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On Capitol Hill
This week AOPA offered its support for legislation that will keep Chicago's Meigs Field open until 2026. AOPA strongly endorsed H.R. 3479, a bill that would expand aviation capacity in the Chicago area and writes into law the agreement between Chicago Mayor Richard Daley and Illinois Governor George Ryan to keep Meigs Field open. In testimony, AOPA President Phil Boyer said that the bill reflected the importance of the Chicago airports to the entire national aviation system. Noting that air traffic counts are quickly returning to pre-September 11 levels and that more people today are turning to general aviation, Boyer told Congress, "Shutting down a perfectly good airport makes little sense when we are desperately trying to expand capacity.... The 14 general aviation airports in the area, including Meigs Field, are part of the solution to airspace congestion in the Chicago area and the overall system." Governor George Ryan noted the important role Meigs Field plays in the area economy and praised the concession made by Mayor Daley to keep it open. Mayor Daley in turn stated that the agreement would vastly improve the national aviation system and explicitly mentioned the "key support of such nationally recognized aviation the Aircraft Owners and Pilots Association" in keeping Meigs open. For more, see AOPA�Online.
Airport Support Network
The ASN program provides various online resources to our volunteers to help them fulfill their responsibilities at their airports around the country. We have added a section to the ASN Volunteer Private Area titled, "Frequently Asked Questions About Airports." It provides information on issues, their importance to our members, key issues and FAA standards, and any other associated links and resources. Some of the topics include airport property releases, airport rates and charges, and through-the-fence operations. Another resource that has been added to AOPA's main web page under the "Members Only" section is a page of links to FAA Directives/Orders. FAA Order 5100.38A, Airport Improvement Program Handbook, and FAA Order 5190.6A, Airport Compliance Handbook, as well as several others, are available online.

To learn more about the Airport Support Network, visit AOPA Online.
AOPA Air Safety Foundation News
AOPA's Air Safety Foundation is asking its more than 3,700 registered SkySpotters to keep a record of their pilot reports and subsequently post that information to a dedicated ASF feedback Web page. Respondents will be eligible for free SkySpotter T-shirts to be awarded at random. ASF Executive Director Bruce Landsberg said the information is crucial to tracking effectiveness of the growing weather-reporting program launched in November at AOPA Expo 2001. "Pilots must make it clear during a pirep that it's a SkySpotter report. Then the pilot and ASF can check the Aviation Weather Center's Web site to make sure the report got through," Landsberg said. An AWC Web page shows the daily total of SkySpotter reports. "These en route reports are so important to pilots trying to make better-educated go/no-go decisions that we want to improve the system going forward. This feedback will make that possible," he said. For more, see AOPA Online.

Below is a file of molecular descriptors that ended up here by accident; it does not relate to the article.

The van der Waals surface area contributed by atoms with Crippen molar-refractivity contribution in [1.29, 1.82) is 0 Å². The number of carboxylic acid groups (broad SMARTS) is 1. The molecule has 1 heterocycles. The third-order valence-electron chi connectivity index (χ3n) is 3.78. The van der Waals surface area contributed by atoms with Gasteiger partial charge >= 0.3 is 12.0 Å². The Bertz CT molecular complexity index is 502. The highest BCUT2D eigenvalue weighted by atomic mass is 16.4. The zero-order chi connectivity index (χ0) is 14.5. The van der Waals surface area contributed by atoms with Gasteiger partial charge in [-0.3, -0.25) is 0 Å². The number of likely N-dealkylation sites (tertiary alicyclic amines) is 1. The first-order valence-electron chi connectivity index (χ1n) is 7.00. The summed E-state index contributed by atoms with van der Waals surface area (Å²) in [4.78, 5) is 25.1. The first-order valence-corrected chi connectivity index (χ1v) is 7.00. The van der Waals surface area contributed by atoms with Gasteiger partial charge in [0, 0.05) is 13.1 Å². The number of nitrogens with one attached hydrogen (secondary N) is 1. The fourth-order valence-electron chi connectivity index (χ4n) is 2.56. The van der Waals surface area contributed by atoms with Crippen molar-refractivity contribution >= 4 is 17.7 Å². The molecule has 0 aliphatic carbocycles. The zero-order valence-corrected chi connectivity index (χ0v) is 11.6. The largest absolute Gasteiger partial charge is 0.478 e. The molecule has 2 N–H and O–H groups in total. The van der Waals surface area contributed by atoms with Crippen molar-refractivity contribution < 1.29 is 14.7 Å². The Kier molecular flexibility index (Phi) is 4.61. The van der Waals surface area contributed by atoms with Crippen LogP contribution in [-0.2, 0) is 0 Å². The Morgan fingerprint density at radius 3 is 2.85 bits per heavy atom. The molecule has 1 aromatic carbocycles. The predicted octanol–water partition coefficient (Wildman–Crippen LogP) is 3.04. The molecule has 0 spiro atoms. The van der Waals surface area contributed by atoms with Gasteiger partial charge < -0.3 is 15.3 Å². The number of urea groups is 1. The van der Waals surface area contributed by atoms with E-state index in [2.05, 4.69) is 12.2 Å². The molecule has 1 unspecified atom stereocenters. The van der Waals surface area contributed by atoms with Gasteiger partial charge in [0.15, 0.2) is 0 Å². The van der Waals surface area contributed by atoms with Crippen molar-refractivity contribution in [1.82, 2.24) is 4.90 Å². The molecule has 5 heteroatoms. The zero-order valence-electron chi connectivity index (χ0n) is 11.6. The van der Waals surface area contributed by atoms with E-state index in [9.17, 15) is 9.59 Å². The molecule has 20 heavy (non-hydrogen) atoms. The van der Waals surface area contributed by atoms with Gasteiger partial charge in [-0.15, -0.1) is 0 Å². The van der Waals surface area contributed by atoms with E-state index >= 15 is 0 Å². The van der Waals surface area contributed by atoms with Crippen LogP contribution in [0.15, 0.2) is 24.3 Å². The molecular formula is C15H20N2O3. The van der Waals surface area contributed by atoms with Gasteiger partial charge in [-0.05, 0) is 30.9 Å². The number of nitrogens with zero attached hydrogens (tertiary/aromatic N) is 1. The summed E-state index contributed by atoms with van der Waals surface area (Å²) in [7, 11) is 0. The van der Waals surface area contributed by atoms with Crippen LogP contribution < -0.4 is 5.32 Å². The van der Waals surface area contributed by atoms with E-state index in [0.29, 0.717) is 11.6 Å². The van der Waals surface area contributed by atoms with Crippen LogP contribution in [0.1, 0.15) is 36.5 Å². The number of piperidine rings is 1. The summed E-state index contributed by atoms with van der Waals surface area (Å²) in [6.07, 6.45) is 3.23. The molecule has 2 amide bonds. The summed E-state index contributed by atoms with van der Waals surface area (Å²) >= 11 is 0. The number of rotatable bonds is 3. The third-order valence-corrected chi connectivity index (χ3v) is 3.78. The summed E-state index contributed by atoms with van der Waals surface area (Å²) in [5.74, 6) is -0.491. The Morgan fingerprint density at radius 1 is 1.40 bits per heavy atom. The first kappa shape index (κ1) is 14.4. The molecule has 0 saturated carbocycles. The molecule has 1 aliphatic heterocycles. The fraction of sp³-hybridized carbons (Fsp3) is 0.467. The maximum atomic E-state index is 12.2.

Not yet a SkySpotter? Click here to participate in the online program.
Quiz Me!
Here's a question asked by an AOPA member last week of our AOPA technical specialists. Test your knowledge.

Question: When I descend below 4,000 to 5,000 feet msl while flying in northern Michigan, Minneapolis Center always tells me "radar contact lost" and asks me to begin position reporting. Yet the indicator light on my transponder continues to blink. Can they see me or not? It seems the transponder is still responding to queries and sending responses.

Answer: According to the Pilot/Controller Glossary , the term "radar contact lost" is used by ATC to inform a pilot that radar data used to determine the aircraft's position is no longer being received, or is no longer reliable and radar service is no longer being provided. The loss may be caused by several factors, including the aircraft's operating below radar line-of-sight coverage. Your transponder reply light may still illuminate in these situations, but it is impossible to determine which radar facility is "painting" your plane. This light could be in response to a totally separate facility than the one with which you are currently in radio contact. In addition, the response could be from military radars or nearby aircraft with traffic alert and collision avoidance systems. TCAS equipment actively queries nearby transponders for position information. You can find more information on position reporting in a 1991 AOPA Pilot article.

Got a technical question for AOPA specialists? Call 800/872-2672 or e-mail to [email protected]. Send comments on our Quiz Me! questions to [email protected].
Picture Perfect
Jump to the AOPA Online Gallery to see the featured airplane of the day. Click on the link for details on how to capture wallpaper for your work area. See AOPA Online.
What's New At AOPA Online
Check out the latest installment in Never Again Online, which relates one VFR pilot's encounter with instrument conditions. Never Again Online features a previously unpublished Never Again lesson each month.
ePilot Calendar
Check your weekend weather on AOPA Online.

Gilbert, Arizona. Open house/fly-in takes place March 23 at Pegasus Airpark (5AZ3). Grand opening of new residential airpark with experimental/antique aircraft display. Contact Ron Serafinowicz, 480/892-5682; 480/926-1619; or see the Web site ( ).

For more airport details, see AOPA's Airport Directory Online . For more events, see Aviation Calendar of Events

(All clinics start at 7:30 a.m.)
The next AOPA Air Safety Foundation Flight Instructor Refresher Clinics are in Orlando, Florida, and Minneapolis, Minnesota, March 16 and 17. Clinics are scheduled in Norfolk, Virginia; Baltimore; and San Mateo, California, March 23 and 24. For the Flight Instructor Refresher Clinic schedule, see AOPA Online.

(Pinch-Hitter courses start at 9:30 a.m.)
The next Pinch-Hitter� Ground Schools will take place in in Philadelphia on March 10. For more Pinch-Hitter courses, see AOPA Online.

AOPA Air Safety Foundation Safety Seminars are scheduled in Columbia, South Carolina, and Miami on March 11; Charlotte, North Carolina, and Fort Meyers, Florida, March 12; St. Petersburg, Florida, and Greensboro, North Carolina, March 13; and Melbourne, Florida, and Raleigh, North Carolina, March 14. See AOPA Online.

For comments on calendar items or to make submissions, contact [email protected].